“A 60mph road going down to a 20mph is a big change,” he added. “If you don’t change the road, you don’t really give the driver or the rider important clues as to why you changed that limit.

“Every road looks different, and every road feels different. It’s going to look and feel different to every rider and driver and they are going to react differently,” Greig said. “Simply changing the speed limit over half a county is going to be difficult because each road is going to be so different.”

National speed limit sign

MCN readers have also been reacting to the proposals. Warwickshire-based rider Paul Roberts told us: “There are many roads around the country where it would be insane to drive at the legal speed [of the national limit].

“I regularly ride along a road where if two vehicles meet at 30mph, it can cause sudden braking from both parties. Would lowering the limit help? Sensible road users drive these roads accordingly, and understand the limit is not a target. The others who drive inappropriately for the conditions, would ignore the new limits anyway.”

Daryl Williams from Chatham, Kent, raised futher concerns, saying: “This smacks of the war on motorists and the wider issue of priming a population for having no personal transport in the future and having to rely totally on public transport.

“If you erode the benefits of owning one’s own transport by strangling it, slowing everyone down to walking speeds and making fuel too expensive, people will abandon cars and bikes.”

Does reducing speed limits work?

Surrey aren’t the only authority looking to lower speed limits. In July, the Welsh Government announced that all ‘restricted’ 30mph residential roads would drop to 20mph in September 2023. This was in an attempt to increase safety for all road users and lower pollution.

Eight areas in Wales have been early adopters. These are: Abergavenny and Severnside in Monmouthshire, Central North Cardiff, Buckley in Flintshire, Cilfriw Village in Neath and Port Talbot, St Dogmaels in Pembrokeshire, St Brides Major in Vale of Glamorgan and Llanelli North in Carmarthenshire.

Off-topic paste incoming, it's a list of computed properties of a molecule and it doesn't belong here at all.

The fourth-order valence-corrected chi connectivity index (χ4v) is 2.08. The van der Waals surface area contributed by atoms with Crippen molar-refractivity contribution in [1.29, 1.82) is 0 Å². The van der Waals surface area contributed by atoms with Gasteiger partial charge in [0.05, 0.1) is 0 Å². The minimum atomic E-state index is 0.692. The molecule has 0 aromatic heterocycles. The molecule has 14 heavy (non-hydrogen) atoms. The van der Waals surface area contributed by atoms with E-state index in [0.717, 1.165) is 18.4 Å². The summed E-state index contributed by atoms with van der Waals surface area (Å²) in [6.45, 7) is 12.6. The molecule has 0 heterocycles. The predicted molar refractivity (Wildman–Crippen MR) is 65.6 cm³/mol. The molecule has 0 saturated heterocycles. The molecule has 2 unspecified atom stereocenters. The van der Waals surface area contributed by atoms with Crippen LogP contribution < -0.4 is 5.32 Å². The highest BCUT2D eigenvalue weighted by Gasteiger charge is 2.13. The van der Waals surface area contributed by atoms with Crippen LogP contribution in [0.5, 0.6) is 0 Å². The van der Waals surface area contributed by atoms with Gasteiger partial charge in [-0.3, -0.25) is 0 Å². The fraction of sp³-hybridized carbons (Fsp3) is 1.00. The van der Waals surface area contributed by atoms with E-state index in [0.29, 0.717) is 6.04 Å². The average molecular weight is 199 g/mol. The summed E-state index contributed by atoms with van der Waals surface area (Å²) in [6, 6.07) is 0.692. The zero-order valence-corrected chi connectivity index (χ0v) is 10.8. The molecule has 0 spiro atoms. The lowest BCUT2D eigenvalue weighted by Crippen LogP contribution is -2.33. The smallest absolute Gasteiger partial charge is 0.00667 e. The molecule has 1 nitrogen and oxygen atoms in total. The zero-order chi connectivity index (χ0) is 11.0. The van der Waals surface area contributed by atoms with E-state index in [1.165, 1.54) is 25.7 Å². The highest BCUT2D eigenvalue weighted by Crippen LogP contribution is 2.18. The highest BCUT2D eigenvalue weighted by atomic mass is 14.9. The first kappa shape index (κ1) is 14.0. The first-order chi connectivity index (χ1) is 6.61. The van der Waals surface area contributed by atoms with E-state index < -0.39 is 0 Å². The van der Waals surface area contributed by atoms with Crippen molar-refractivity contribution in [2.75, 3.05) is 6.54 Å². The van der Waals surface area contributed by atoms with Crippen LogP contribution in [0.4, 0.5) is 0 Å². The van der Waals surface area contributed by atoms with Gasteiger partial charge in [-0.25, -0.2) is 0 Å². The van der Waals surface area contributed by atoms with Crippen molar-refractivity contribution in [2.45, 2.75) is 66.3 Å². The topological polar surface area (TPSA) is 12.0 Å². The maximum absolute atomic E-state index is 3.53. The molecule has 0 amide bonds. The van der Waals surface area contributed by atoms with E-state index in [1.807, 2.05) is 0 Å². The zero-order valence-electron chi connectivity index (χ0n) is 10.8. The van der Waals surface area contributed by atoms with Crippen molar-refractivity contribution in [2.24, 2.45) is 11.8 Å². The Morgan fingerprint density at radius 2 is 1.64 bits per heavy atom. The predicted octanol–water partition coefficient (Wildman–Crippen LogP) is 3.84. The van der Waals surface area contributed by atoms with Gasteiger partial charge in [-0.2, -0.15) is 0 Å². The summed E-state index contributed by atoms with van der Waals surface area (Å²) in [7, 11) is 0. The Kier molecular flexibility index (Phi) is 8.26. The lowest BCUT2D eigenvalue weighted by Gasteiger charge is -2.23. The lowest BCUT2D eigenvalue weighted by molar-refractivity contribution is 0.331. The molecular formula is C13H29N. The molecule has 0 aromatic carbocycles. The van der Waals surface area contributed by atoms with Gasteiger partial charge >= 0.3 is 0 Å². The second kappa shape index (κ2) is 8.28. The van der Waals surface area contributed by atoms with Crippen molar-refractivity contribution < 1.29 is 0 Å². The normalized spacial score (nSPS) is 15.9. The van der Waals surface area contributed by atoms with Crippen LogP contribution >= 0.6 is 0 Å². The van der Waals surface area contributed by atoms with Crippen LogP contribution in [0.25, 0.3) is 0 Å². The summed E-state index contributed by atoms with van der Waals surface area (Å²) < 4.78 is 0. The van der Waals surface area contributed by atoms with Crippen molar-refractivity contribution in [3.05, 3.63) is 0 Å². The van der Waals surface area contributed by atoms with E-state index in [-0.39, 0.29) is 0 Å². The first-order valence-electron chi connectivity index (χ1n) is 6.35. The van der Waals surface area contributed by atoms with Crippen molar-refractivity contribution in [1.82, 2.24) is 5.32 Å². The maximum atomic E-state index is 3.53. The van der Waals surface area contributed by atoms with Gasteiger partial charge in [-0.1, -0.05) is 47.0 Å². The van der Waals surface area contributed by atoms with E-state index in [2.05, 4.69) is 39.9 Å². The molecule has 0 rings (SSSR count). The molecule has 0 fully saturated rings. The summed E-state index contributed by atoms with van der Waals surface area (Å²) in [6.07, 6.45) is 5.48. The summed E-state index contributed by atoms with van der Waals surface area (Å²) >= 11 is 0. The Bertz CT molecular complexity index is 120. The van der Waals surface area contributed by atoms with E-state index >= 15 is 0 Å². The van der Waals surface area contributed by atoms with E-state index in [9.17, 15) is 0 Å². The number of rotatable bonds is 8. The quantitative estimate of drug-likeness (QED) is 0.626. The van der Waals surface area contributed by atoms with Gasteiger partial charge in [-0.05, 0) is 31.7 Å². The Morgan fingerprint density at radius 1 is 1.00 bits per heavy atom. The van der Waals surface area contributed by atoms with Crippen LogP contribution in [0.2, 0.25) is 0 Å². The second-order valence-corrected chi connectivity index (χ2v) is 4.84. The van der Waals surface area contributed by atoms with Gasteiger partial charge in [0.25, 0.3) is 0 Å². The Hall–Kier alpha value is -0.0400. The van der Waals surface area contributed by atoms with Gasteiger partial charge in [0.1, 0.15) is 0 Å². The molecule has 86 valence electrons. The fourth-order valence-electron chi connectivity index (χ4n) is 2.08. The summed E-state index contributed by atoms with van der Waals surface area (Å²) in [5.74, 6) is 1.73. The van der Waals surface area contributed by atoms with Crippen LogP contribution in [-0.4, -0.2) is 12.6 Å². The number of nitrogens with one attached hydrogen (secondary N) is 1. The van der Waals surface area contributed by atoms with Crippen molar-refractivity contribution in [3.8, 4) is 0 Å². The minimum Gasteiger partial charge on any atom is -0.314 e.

However, concerns have now been raised in Monmouthshire and political leaders there are looking to reinstate a 30mph limit on some stretches among other changes amid a public consultation exercise.

40mph speed limit sign

“Although there has been clear support for 20mph on residential side streets, concerns have been received regarding the speed limit on the B4245,” a Monmouthshire County Council document stated.

“The proposed changes seek to address some of the community concerns raised while balancing this with the benefits of reducing speed limits.”

Two areas of the road are set to jump back up from 20mph to 30mph, but it’s also looking likely that another rural 60mph limit will be reduced to 40mph.

The changes underwent a 28-day consultation process across August with a decision expected to be made this autumn.

Speed limits cut to 20mph on rural roads in Surrey pilot scheme

First published on 16 August 2022 by Phil West

30mph speed limit sign

Rural roads with a 60mph national speed limit are to be restricted to just 30 and even 20mph under a new pilot scheme.

Surrey County Council has announced plans to trial the new speed limits on roads previously restricted to 60mph over an area covering 80 square miles south of Guildford and Dorking. It has not yet revealed when the pilot scheme will begin or how long it will run for.

The move comes following calls for urgent changes to road speeds – particularly those on single carriageway rural roads which are often subject to the 60mph national speed limit.

Motorbike enters 30mph zone

In April, in a new policy paper, the Association of Directors of Environment, Economy, Planning and Transport (ADEPT), called for a raft of changes including new national guidance on setting speed limits.

Now, Surrey County Council has become the first to take things further by announcing the new pilot scheme. Matt Furniss, Surrey County Council cabinet member for transport, infrastructure and economy said: “Most rural roads in the area are still subject to the national speed limit of 60mph, which is inappropriate for these types of roads.

“Evidence suggests that implementing lower speed limits should reduce the number and severity of road collisions.” Only time will tell if this leads to further reductions in speed limits on winding rural roads…

Stuart Prestidge

By Stuart Prestidge